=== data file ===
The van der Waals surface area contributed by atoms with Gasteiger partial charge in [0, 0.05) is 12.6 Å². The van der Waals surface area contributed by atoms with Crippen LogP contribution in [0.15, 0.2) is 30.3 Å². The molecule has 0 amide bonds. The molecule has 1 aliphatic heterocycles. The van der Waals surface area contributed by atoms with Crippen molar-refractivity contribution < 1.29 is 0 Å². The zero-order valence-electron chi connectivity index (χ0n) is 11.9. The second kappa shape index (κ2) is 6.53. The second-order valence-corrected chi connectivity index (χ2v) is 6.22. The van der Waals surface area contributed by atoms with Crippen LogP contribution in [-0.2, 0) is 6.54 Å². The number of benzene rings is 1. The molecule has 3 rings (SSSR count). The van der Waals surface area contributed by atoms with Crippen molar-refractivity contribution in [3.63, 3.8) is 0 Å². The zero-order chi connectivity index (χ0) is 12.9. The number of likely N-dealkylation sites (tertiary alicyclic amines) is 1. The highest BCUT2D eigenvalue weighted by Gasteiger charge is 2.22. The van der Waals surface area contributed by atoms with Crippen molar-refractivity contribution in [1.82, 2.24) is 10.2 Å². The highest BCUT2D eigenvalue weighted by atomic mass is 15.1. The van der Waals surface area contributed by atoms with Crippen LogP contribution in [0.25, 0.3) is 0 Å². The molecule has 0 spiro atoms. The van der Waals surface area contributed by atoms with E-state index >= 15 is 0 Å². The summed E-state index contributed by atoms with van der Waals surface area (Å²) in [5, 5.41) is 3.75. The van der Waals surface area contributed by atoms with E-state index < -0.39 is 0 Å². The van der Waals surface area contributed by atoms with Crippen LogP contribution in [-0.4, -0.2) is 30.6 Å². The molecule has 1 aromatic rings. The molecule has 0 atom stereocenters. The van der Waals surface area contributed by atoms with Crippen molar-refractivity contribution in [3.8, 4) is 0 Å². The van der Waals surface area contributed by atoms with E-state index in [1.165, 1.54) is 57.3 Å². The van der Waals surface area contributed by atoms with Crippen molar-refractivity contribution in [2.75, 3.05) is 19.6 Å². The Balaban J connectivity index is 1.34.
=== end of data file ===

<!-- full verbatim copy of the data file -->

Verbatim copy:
The van der Waals surface area contributed by atoms with Gasteiger partial charge in [0, 0.05) is 12.6 Å². The van der Waals surface area contributed by atoms with Crippen LogP contribution in [0.15, 0.2) is 30.3 Å². The molecule has 0 amide bonds. The molecule has 1 aliphatic heterocycles. The van der Waals surface area contributed by atoms with Crippen molar-refractivity contribution < 1.29 is 0 Å². The zero-order valence-electron chi connectivity index (χ0n) is 11.9. The second kappa shape index (κ2) is 6.53. The second-order valence-corrected chi connectivity index (χ2v) is 6.22. The van der Waals surface area contributed by atoms with Crippen LogP contribution in [-0.2, 0) is 6.54 Å². The number of benzene rings is 1. The molecule has 3 rings (SSSR count). The van der Waals surface area contributed by atoms with Crippen molar-refractivity contribution in [3.63, 3.8) is 0 Å². The zero-order chi connectivity index (χ0) is 12.9. The number of likely N-dealkylation sites (tertiary alicyclic amines) is 1. The highest BCUT2D eigenvalue weighted by Gasteiger charge is 2.22. The van der Waals surface area contributed by atoms with Crippen molar-refractivity contribution in [1.82, 2.24) is 10.2 Å². The highest BCUT2D eigenvalue weighted by atomic mass is 15.1. The van der Waals surface area contributed by atoms with Crippen LogP contribution in [0.25, 0.3) is 0 Å². The molecule has 0 spiro atoms. The van der Waals surface area contributed by atoms with E-state index >= 15 is 0 Å². The summed E-state index contributed by atoms with van der Waals surface area (Å²) in [5, 5.41) is 3.75. The van der Waals surface area contributed by atoms with E-state index < -0.39 is 0 Å². The van der Waals surface area contributed by atoms with Crippen LogP contribution in [-0.4, -0.2) is 30.6 Å². The molecule has 1 aromatic rings. The molecule has 0 atom stereocenters. The van der Waals surface area contributed by atoms with Crippen molar-refractivity contribution in [3.8, 4) is 0 Å². The van der Waals surface area contributed by atoms with E-state index in [1.165, 1.54) is 57.3 Å². The van der Waals surface area contributed by atoms with Crippen molar-refractivity contribution in [2.75, 3.05) is 19.6 Å². The Balaban J connectivity index is 1.34.